Many individuals experience a varying degree of frustration in life, feeling that there is some specific thing that they need to do while living on Earth; some specific task or "mission" that would give their life the sense of meaning that it currently lacks. Some, frustrated in not finding that "something", turn to the multitude of diversions that are available in physical life in order to attempt to satisfy this need that is not being adequately met. Sometimes, people think that making vast amounts of money and acquiring huge estates and assets will satisfy them. Others turn to thrill-seeking, including dangerous sports and drugs, in the hope that this will fill their personal void. Studies show, however, that no one has an existential program that is focused on making money. Also, engaging in dangerous sports and taking drugs can quickly end anyone's physical life and negate the possibility of executing any further portion of an existential program. As well, existential programs are never planned with the intention that someone come to physical life to be a drug dealer, a criminal or to take his or her own life or the life of another.

Many of those who live a life "of quiet desperation" are suffering in this manner because they are, quite simply, lost. Just as someone who is successfully executing the existential program can experience satisfaction and even euphoria as a result of his or her accomplishment, one who is not performing the planned life task can have an abiding feeling of melancholy. Unfortunately, according to Dr. Vieira, "The conscious existential program is still a condition achieved by a small minority of humanity."

So then, how can we discover what our personal life task is?

According to Dr. Vieira, there are two basic formulas for identifying your existential program: the personal trait formula and the formula of personal reciprocation.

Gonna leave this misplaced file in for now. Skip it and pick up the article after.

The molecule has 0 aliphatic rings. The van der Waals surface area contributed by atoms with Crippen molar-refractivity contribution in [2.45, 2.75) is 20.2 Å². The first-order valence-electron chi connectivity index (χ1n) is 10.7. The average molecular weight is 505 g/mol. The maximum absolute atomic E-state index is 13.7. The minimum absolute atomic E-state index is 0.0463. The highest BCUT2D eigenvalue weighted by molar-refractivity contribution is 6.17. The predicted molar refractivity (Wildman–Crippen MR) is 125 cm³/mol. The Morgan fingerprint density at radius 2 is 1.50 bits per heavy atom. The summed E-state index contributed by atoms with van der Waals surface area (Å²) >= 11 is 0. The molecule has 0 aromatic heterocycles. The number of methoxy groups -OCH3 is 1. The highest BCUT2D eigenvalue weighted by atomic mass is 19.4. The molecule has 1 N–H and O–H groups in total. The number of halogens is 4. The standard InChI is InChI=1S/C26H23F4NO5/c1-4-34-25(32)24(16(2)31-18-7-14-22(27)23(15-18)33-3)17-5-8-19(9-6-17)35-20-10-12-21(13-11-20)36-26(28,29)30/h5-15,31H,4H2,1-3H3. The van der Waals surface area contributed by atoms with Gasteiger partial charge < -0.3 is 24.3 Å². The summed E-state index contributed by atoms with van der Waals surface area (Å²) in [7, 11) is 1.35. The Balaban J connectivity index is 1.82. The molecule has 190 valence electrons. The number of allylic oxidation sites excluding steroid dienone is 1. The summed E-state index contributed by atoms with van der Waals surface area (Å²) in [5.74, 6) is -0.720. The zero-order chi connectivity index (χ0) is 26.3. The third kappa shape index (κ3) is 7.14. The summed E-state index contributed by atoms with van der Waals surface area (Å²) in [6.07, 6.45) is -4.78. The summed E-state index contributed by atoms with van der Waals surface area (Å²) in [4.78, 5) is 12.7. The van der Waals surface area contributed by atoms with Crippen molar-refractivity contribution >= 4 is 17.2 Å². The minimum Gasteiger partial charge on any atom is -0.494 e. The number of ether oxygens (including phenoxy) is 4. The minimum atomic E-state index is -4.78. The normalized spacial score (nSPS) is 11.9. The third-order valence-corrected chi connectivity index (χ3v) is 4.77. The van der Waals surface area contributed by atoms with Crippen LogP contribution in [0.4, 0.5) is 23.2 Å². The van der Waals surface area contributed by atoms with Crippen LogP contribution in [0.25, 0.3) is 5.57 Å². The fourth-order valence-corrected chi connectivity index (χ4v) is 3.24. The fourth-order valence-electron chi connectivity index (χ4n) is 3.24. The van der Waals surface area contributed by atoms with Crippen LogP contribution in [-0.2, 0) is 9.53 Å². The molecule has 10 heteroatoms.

The personal trait formula involves a comparative evaluation of your strong and weak traits. Upon achieving a net-balance of your potentialities, and thus knowing yourself better, you can accelerate your evolutionary conquests.

The formula of personal reciprocation involves assessing how much of the good that we have received from life on Earth we have repaid.

Still another means for discovering our existential program is to provoke an out-of-body experience (astral projection), and induce the recollection of our most recent non-physical preparation for the current physical life.

In defining existential programs, it is important to also realize that they can have different degrees of magnitude. The individual who has either not planned extensively for his or her current physical life or has an ego-karmic (egocentric) related task to perform, for example, will have an existential mini-program. On the other hand, one who's preparation for physical life involves a greater degree of maxi-fraternal efforts and poly-karmic (magnanimous) orientation will more likely be reborn to execute an existential maxi-program.

Looking at yet another facet of the existential program, let's say that an individual has executed a portion, but not all, of his or her life task. Her or she may merit an existential moratorium or an extension of physical life that will allow the completion of his or her task. This case would be considered an existential mini-moratorium. An existential maxi-moratorium may occur if an individual has completed his or her existential program and is going to perform yet another task while still in this life.

As you can see, there are many factors to be considered when analyzing and evaluating what our individual existential program may be, and we have certainly not mentioned all of them here. But, if we are going to be effective in our personal (and group) evolution, we need to make a concerted effort to understand the dynamics and characteristics of the existential program and how we fit into the evolutionary picture.


Kevin de La Tour is the PR Director and a faculty member of IIPC's New York office.